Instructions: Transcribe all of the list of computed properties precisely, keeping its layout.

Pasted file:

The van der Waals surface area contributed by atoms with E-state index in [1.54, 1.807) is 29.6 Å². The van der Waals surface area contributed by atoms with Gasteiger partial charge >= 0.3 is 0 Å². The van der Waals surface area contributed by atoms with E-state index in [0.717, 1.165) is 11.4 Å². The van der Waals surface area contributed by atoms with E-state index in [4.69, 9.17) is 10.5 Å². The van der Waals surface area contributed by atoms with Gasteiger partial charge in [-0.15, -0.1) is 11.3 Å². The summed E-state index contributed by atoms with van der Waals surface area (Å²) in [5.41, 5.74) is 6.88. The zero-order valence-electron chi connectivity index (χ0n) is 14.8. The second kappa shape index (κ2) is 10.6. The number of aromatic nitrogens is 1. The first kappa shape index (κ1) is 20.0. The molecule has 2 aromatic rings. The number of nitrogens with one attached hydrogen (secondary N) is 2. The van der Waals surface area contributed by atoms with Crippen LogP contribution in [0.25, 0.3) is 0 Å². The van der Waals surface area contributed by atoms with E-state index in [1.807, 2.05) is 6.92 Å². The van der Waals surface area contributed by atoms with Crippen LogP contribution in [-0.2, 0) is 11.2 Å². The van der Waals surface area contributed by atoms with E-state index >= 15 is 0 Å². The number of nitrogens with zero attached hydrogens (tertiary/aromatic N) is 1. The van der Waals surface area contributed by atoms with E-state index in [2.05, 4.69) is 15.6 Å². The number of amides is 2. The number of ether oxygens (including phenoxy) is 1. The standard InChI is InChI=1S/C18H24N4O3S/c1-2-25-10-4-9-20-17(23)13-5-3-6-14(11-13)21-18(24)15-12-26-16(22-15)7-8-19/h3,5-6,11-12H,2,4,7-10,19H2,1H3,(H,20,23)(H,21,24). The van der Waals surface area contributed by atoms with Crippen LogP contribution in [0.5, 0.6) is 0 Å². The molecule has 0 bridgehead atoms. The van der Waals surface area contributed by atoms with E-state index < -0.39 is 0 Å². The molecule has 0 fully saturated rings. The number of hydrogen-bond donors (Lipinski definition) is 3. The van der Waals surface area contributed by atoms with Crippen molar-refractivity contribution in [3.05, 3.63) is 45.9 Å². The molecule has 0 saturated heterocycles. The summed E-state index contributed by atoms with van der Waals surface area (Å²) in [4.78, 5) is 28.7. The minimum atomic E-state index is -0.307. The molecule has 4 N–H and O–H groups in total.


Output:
The van der Waals surface area contributed by atoms with E-state index in [1.54, 1.807) is 29.6 Å². The van der Waals surface area contributed by atoms with Gasteiger partial charge >= 0.3 is 0 Å². The van der Waals surface area contributed by atoms with E-state index in [0.717, 1.165) is 11.4 Å². The van der Waals surface area contributed by atoms with E-state index in [4.69, 9.17) is 10.5 Å². The van der Waals surface area contributed by atoms with Gasteiger partial charge in [-0.15, -0.1) is 11.3 Å². The summed E-state index contributed by atoms with van der Waals surface area (Å²) in [5.41, 5.74) is 6.88. The zero-order valence-electron chi connectivity index (χ0n) is 14.8. The second kappa shape index (κ2) is 10.6. The number of aromatic nitrogens is 1. The first kappa shape index (κ1) is 20.0. The molecule has 2 aromatic rings. The number of nitrogens with one attached hydrogen (secondary N) is 2. The van der Waals surface area contributed by atoms with Crippen LogP contribution in [0.25, 0.3) is 0 Å². The van der Waals surface area contributed by atoms with E-state index in [1.807, 2.05) is 6.92 Å². The van der Waals surface area contributed by atoms with Crippen LogP contribution in [-0.2, 0) is 11.2 Å². The van der Waals surface area contributed by atoms with E-state index >= 15 is 0 Å². The number of nitrogens with zero attached hydrogens (tertiary/aromatic N) is 1. The van der Waals surface area contributed by atoms with E-state index in [2.05, 4.69) is 15.6 Å². The number of amides is 2. The number of ether oxygens (including phenoxy) is 1. The standard InChI is InChI=1S/C18H24N4O3S/c1-2-25-10-4-9-20-17(23)13-5-3-6-14(11-13)21-18(24)15-12-26-16(22-15)7-8-19/h3,5-6,11-12H,2,4,7-10,19H2,1H3,(H,20,23)(H,21,24). The van der Waals surface area contributed by atoms with Crippen LogP contribution in [0.5, 0.6) is 0 Å². The molecule has 0 bridgehead atoms. The van der Waals surface area contributed by atoms with E-state index < -0.39 is 0 Å². The molecule has 0 fully saturated rings. The number of hydrogen-bond donors (Lipinski definition) is 3. The van der Waals surface area contributed by atoms with Crippen molar-refractivity contribution in [3.05, 3.63) is 45.9 Å². The molecule has 0 saturated heterocycles. The summed E-state index contributed by atoms with van der Waals surface area (Å²) in [4.78, 5) is 28.7. The minimum atomic E-state index is -0.307. The molecule has 4 N–H and O–H groups in total.